"I have to pitch inside, and if somebody gets hit because I was pitching inside, it's baseball," said Mota, who pitched for the Brewers last season.The Brewers, incidentally, tried to bring Mota back over the winter, but he turned down their one-year, $2.5 million offer to seek a multiyear deal. When the free-agent market slumped, Mota accepted a lesser offer to return to the Dodgers, for whom he pitched from 2002-04. Tuesday's incident made a celebrity of William Gomez, an 11-year Dodgers employee who has spent the last seven seasons monitoring access in front of the home clubhouse. Gomez is seen on the much-replayed video standing his ground while Fielder yells at the door. Gomez told the LA Daily News that he thought Fielder's rant was just for show. "It seemed like he wanted to get in, but he really didn't want to get in," Gomez said. "If he really wanted to get in, he would have pushed me out of the way." Wednesday's series finale between the teams went off without a hitch, unless you count the Jason Schmidt curveball that struck Brewers infielder Craig Counsell in the fourth inning. That misplaced offering came with the bases loaded and forced home the go-ahead run. Winning pitcher Braden Looper was among those who was not surprised Wednesday's game was free of retribution, partly because "everything is under such a microscope."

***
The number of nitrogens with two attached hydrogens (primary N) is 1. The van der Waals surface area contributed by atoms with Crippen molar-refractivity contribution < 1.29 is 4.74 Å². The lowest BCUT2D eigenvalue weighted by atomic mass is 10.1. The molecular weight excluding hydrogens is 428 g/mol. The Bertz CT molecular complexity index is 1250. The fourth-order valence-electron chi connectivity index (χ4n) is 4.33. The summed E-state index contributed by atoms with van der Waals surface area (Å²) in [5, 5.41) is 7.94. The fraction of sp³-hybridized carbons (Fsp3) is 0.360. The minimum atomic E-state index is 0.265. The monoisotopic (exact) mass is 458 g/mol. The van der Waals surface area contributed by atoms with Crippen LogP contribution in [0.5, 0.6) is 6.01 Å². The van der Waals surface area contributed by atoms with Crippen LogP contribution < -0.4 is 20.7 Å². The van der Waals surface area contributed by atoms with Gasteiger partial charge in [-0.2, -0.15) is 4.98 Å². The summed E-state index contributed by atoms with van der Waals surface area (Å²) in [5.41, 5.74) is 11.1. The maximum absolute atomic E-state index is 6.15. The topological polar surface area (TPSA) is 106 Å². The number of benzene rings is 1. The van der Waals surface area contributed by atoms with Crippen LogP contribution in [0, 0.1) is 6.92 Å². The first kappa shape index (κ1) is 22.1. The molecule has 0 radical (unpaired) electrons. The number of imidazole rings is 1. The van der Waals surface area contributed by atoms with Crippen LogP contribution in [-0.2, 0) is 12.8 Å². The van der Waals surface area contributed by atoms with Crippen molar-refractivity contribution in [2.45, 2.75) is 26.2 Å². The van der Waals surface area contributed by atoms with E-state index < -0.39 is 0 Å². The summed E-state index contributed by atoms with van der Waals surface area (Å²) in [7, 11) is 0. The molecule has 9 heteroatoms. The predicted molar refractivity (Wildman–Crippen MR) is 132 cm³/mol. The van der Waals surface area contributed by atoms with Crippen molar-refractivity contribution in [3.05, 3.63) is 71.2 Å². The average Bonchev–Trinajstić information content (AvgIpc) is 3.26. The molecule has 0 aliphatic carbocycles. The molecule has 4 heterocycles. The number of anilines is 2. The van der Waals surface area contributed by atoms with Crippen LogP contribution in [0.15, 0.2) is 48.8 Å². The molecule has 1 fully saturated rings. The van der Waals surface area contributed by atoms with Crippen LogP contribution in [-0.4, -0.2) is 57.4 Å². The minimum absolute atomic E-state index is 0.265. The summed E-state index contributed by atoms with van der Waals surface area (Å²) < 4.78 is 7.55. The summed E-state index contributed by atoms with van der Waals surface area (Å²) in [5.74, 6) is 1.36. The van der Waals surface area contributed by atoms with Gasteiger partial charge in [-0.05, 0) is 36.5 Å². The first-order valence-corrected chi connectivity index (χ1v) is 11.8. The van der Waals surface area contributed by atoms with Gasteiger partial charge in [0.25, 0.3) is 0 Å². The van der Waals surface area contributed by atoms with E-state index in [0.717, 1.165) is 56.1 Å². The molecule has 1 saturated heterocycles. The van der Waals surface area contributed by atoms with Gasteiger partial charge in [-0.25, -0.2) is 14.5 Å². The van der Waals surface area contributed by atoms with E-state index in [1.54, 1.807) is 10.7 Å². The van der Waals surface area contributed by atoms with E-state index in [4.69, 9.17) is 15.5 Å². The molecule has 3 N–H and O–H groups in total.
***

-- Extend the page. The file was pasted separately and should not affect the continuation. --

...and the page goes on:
The Brewers discussed the scenarios in a team meeting on Wednesday afternoon and decided to just play ball."Winning the series speaks louder than anything else for us right now," Looper said. "We can't mess around with anything else." The Brewers were off on Thursday ahead of a series in Houston. The Dodgers hosted the Braves in the start of a four-game series on Thursday night.
Adam McCalvy is a reporter for MLB.com. This story was not subject to the approval of Major League Baseball or its clubs.